When a client approaches an individual or company to build them a new or upgrade their old site to WordPress they expect the person doing the work to know exactly what they are doing, right?. I mean you wouldn’t take your car to be repaired at the local grocery store by a worker who isn’t a mechanic but has read a few tutorials online in their free time.
Unfortunately this is exactly what is happening to some unfortunate people within the WordPress eco-system who are making bad decisions on who they hire to build their new but in the end not so awesome website for them.
When I was freelancing it was always hard for most of my customers to understand the technologies like PHP, CSS, HTML, jQuery and that’s the exact reason they came to me as they expected me to understand these technologies so they didn’t have to. The client pays for your experience and knowledge of these technologies along with WordPress itself and if you are going to take part of their children’s inheritance in return for your work it would be best if you understood them too.
Too many times I see self titled / proclaimed WordPress Professionals / Consultants etc who do not have basic CSS, HTML, PHP, jQuery skills and a lack of general knowledge of WordPress itself. Can you really be a WordPress Professional / Consultant without these basic skills? I would say that it’s a definite no.
It’s true to say due to it’s open source nature that WordPress development can be done by anyone but it’s also true to say that not everyone can do WordPress development well.
1. You Cannot Build A Complete WordPress Product From Nothing
Can you take a PSD file or a project brief and construct a fully operation modern responsive WordPress theme or plugin from design to finished product writing all the code by hand and using all available technologies like HTML, PHP, CSS3 and jQuery.
This is a true test of your understanding of WordPress and the technologies that are used to build a theme or plugin, If you cannot take a theme from an idea to a working product your skill set will always be lacking and your not ready for any client work just yet.
2. You Cannot Successfully Debug WordPress, Plugin and Themes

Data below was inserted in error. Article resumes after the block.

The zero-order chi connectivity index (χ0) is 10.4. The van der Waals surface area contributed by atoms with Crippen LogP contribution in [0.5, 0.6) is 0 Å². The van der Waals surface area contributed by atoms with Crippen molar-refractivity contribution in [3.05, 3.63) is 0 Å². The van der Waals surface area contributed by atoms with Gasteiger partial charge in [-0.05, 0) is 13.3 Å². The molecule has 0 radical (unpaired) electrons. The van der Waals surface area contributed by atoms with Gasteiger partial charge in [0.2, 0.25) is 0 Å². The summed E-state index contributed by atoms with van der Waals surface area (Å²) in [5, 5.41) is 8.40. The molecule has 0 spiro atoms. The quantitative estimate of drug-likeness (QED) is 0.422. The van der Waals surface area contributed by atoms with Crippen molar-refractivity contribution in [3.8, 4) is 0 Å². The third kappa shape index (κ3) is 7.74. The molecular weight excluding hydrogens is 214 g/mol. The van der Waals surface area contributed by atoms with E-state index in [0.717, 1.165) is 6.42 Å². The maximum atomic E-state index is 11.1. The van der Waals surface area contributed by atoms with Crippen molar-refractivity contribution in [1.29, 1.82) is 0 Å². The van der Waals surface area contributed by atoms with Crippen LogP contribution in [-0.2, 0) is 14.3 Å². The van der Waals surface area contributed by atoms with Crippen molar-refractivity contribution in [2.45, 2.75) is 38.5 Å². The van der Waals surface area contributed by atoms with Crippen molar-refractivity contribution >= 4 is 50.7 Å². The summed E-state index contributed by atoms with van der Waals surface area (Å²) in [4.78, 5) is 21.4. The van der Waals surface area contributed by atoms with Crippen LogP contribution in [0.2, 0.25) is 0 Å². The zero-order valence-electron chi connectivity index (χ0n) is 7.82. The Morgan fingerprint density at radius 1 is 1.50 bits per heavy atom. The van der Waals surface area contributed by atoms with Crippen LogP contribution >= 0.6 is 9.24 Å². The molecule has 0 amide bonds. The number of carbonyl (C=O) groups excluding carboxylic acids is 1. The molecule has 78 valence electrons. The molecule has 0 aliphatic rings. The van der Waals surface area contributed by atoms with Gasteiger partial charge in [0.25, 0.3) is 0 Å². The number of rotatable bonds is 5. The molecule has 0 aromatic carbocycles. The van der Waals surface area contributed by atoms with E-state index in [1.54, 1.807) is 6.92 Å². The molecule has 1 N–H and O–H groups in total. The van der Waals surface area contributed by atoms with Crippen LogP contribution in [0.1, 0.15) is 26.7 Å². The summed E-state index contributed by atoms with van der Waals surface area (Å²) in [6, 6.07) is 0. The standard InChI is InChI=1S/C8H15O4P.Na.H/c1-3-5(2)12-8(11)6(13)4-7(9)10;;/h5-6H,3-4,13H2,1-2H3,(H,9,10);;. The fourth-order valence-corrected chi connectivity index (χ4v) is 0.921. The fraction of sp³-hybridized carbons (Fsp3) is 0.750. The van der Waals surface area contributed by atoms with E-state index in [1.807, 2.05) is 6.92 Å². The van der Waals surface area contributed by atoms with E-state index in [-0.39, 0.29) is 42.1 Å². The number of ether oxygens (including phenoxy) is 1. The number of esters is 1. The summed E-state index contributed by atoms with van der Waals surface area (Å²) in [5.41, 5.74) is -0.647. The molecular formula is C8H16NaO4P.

Can you successfully debug websites HTML, CSS, PHP, jQuery, plugins and themes for issues and then write the code to resolve this issue yourself. If you cannot solve issues with websites then your not ready for client work as clients expect results and if you cannot resolve issue then the will find someone who can.
Not being able to resolve issues for a client shows them a lack of development knowledge on your part and sooner or later they will find someone more experienced than yourself who can do the job they are paying for.
3. You Edit Theme Files Via The Inbuilt WordPress Editor Feature
If you say yes to this at any point then you definitely shouldn’t be working on any client projects as this is a huge no no even for the smallest of edits.
4. You Don’t Know What FTP Is Or How To Use It
Do you know how to use FTP to upload WordPress files and fix issues on a hosting environment?
5. You Do Not Use A Good Quality Text Editor, IDE and Version Control
When working on a clients site do you use a good quality text editor like Sublime Text and version control like Git or similar to store your edits for future reference.
6. You Live Off Of Theme And Plugin Settings
If you make your living by checking and unchecking theme settings and when there isn’t a setting for the feature you are trying to modify you fold and cannot proceed further with the clients requests then your not ready for client work.
7. You Contact Your Product Vendors Support For Simple Customisations
If you need to change the colour of an element in a theme or you wish to add a new area altogether if you contact the theme providers support services asking how to achieve this your definitely not ready for client work.
8. You Don’t Know What A Staging Site Is
When working on a clients site do you create a staging environment to perform your edits on then deploy your edits to the main client site when all added functionality has been tested. Or do you simply work on the clients live site hoping that it all works out, if so then your shouldn’t be doing client work.
9. You Play The Blame Game When Stuck
Do you play the game of blaming everyone else but yourself to the customer when you cannot setup a product on a site or cannot debug an issue that has appeared when building the clients site? If you find yourself doing this which is usually due to a lack of development knowledge then your not ready for client work.
10. When The Shit Hits The Fan You Don’t Stick Around
Not all clients are laid-back easy going people and as they are paying you for your services they expect professionalism and dedication. When they turn up the heat or they are unhappy with what you are doing if you do the all to common disappearing act on them then you should never be anywhere near a client or be taking their money.